Knock Knock. Hugo's there?


Remember when Hugo Chavez wrinkled his nose from the podium of the United Nations General Assembly and claimed to detect a whiff of sulphur in the room? A sign of the recent presence of the imperial devil in the form of George Shrub (Bush Jr.)?

Three-quarters of the assembly giggled loudly, as was intended. They recognized the Michael Moore or Jon Stewart style of irony. The entire American delegation walked out, however, in what was obviously a rehearsed and planned move. They then launched a ferocious campaign depicting Chavez as some sort of unstable whacko. He must be bi-polar at least, right?

Can you imagine what hemispheric relations might be like if an American President had the presence of mind to join in the laughter and invite Hugo to Washington for some tough minded honest debate? Do you really think the likes of Cuba's Fidel Castro and Brazil's Lula da Silva could spend hours in conversation with an idiot, if Chavez were just that idiot? There must be something more to the fellow than we are led to believe by our mainstream media.

One possible source of additional information, Oliver Stone's new documentary "South of the Border", isn't showing anywhere near me yet. The DVD won't be out until October. Funny, I had no problem getting to see Michael Moore's "Sicko" when it was released. Care to speculate on the difference?

In the meantime, assuming neither Oliver Stone nor Michael Moore are scheduled to read this blog today, I will ask anyone who knows them both to make the following suggestion.

Take one part "Inconvenient Truth' using the format of a TED-like lecture with giant graphs showing the numbers, perhaps with Paul Krugman playing the part of Al Gore; add a zest of man-in-the-street or women talking around a kitchen table interviews to illustrate the realities of life, somewhat the way residents of France did in "Sicko"; now add a double shot of Oliver Stone doing the kind of intimate interview with Paul Volker that he did with Fidel Castro in "Comandante'; juxtapose that segment with Fareed Zakaria facing a panel of three: Michael Moore, Oliver Stone and Jesse Ventura, not as the host, but as the guest for a change, with Fareed on the hot seat to answer questions concerning his own proud capitalistic economic assumptions; and finally, perhaps as a special feature on the eventual DVD release, have Noam Chomsky lay down a voice-over audio track analyzing and restoring the deep structure underpinnings of a good number of the ambiguous statements likely to merge from all the preceding.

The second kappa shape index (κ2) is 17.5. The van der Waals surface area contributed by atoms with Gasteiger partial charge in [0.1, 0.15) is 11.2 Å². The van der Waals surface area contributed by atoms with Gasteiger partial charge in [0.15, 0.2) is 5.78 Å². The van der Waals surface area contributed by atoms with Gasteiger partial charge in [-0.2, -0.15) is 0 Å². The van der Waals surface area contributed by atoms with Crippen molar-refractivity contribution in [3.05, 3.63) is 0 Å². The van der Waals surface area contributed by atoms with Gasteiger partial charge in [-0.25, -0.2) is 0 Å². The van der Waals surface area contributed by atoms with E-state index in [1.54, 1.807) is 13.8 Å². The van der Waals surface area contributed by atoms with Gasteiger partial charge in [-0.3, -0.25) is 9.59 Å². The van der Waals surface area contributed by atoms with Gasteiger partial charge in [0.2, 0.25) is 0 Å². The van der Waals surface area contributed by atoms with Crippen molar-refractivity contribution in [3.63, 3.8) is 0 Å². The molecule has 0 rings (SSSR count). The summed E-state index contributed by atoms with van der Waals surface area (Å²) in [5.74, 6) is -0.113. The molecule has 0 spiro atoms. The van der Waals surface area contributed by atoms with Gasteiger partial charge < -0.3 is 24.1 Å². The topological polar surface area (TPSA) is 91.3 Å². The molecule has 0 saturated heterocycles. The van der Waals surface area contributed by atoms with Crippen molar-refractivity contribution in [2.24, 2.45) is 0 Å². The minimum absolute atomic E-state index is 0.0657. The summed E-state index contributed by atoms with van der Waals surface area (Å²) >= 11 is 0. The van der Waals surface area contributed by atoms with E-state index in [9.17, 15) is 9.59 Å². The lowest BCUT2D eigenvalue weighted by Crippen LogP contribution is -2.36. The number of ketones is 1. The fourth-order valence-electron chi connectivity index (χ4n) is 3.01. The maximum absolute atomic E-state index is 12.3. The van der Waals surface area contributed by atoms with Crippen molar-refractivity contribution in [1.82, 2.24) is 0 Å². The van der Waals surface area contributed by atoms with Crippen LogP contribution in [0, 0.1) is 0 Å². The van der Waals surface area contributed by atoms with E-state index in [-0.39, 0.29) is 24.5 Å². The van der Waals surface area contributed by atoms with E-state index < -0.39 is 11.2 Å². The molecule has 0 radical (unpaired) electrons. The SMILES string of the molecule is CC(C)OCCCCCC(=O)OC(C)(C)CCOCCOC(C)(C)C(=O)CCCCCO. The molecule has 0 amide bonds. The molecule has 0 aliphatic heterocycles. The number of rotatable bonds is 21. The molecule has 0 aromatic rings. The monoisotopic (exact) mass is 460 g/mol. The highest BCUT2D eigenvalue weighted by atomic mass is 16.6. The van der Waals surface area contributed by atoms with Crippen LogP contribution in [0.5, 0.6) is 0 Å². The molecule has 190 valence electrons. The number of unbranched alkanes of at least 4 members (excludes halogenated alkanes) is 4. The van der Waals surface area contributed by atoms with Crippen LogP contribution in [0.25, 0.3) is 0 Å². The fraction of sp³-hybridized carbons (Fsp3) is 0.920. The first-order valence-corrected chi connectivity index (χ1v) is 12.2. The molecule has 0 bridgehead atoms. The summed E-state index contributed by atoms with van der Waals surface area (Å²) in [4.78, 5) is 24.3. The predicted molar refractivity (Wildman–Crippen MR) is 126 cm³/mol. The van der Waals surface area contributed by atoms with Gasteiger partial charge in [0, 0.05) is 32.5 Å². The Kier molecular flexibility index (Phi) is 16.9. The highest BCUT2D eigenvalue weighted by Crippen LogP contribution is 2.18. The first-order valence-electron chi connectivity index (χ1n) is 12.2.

Oh, what is the theme for all this you ask?

I suggest the title be 'Confounded Interest' and that the task be to show the role and impact of compound interest on human behaviour. Whether on credit card debt, national and international debt, mortgage debt, or the crowbar wielding friendly neighborhood loan shark.

Oliver, Michael, I dare you. Nobody could do it the way you two could. Jesse is there to protect you.

Don't worry about distribution.

I'll pitch it to Tony Burman for you.


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